The mental illness element in this story is so important. It’s realistic of a person who is suffering from untreated OCD. Real OCD, not what people like to pretend is OCD. As someone who has been in a similar space, of a different mental illness, it felt as real as my own moments so close from breaking apart. Of course, this story also plays the fact mental illness was treated in a totally different manner as of today. There was insane asylums and the fear of being left there, of lobotomies. It of course then touches on religion and the belief that a Djinn is the fault for her behavior. I think this was well done. Djinns are real creatures according to the Muslim religion, so to think it was corrupting her thoughts was logical for her to believe. And it’s important to understanding her story. My favorite part however was that there was no magical fix. Mel is forced into a horrible situation that shock and the stress of it almost completely breaks her before she has a moment of clarity. After, she still suffers from her OCD but she realizes she has some control of it. The amount of triggers she faces in this week that the story takes place is mind blowing. But she’s strong and is able to live through it when others failed.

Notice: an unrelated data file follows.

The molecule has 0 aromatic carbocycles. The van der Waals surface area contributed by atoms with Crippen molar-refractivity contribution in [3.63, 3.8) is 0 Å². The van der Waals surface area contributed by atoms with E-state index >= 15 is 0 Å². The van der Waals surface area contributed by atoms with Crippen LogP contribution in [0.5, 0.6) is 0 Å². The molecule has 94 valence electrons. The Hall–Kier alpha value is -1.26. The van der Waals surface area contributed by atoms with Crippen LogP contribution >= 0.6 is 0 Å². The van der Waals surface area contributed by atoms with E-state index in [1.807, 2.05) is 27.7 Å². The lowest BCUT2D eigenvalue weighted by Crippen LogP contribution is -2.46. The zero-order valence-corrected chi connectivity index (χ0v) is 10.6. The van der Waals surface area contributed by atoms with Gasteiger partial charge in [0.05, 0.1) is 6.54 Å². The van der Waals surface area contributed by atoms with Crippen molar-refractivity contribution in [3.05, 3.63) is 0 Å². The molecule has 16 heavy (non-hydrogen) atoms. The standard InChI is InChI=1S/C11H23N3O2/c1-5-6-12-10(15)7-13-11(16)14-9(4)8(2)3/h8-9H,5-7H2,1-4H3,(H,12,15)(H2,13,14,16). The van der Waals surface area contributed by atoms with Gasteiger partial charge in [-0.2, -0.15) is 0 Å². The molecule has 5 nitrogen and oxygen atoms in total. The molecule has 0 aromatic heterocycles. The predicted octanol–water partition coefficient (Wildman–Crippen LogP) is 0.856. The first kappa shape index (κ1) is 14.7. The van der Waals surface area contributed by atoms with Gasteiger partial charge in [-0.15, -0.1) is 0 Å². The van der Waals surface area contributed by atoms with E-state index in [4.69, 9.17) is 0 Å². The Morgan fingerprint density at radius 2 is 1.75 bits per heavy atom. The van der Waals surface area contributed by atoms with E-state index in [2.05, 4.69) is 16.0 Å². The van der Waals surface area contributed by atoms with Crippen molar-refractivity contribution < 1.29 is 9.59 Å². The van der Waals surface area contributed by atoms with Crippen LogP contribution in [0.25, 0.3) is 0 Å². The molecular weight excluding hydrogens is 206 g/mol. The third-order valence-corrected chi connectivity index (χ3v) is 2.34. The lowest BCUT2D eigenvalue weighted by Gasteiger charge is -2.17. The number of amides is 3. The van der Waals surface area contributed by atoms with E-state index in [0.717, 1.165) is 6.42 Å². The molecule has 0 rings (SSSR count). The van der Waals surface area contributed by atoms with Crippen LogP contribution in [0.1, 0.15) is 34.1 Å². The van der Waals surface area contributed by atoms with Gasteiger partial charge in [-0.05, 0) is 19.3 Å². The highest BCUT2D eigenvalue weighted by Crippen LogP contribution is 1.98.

I loved this story and I highly recommend it. But like the author, I do not recommend it if you aren’t in a good headspace. There is a full list of triggers in the start of the book that you should look over before reading. It did nearly trigger my own depression more than once, was faced with horrors that felt almost real. It’s what makes this story so important, but you need to look after yourself first.

Own Voice Authors, Read Women, Reviews

Review: Front Desk


Front Desk 

by Kelly Yang

Page Number: 286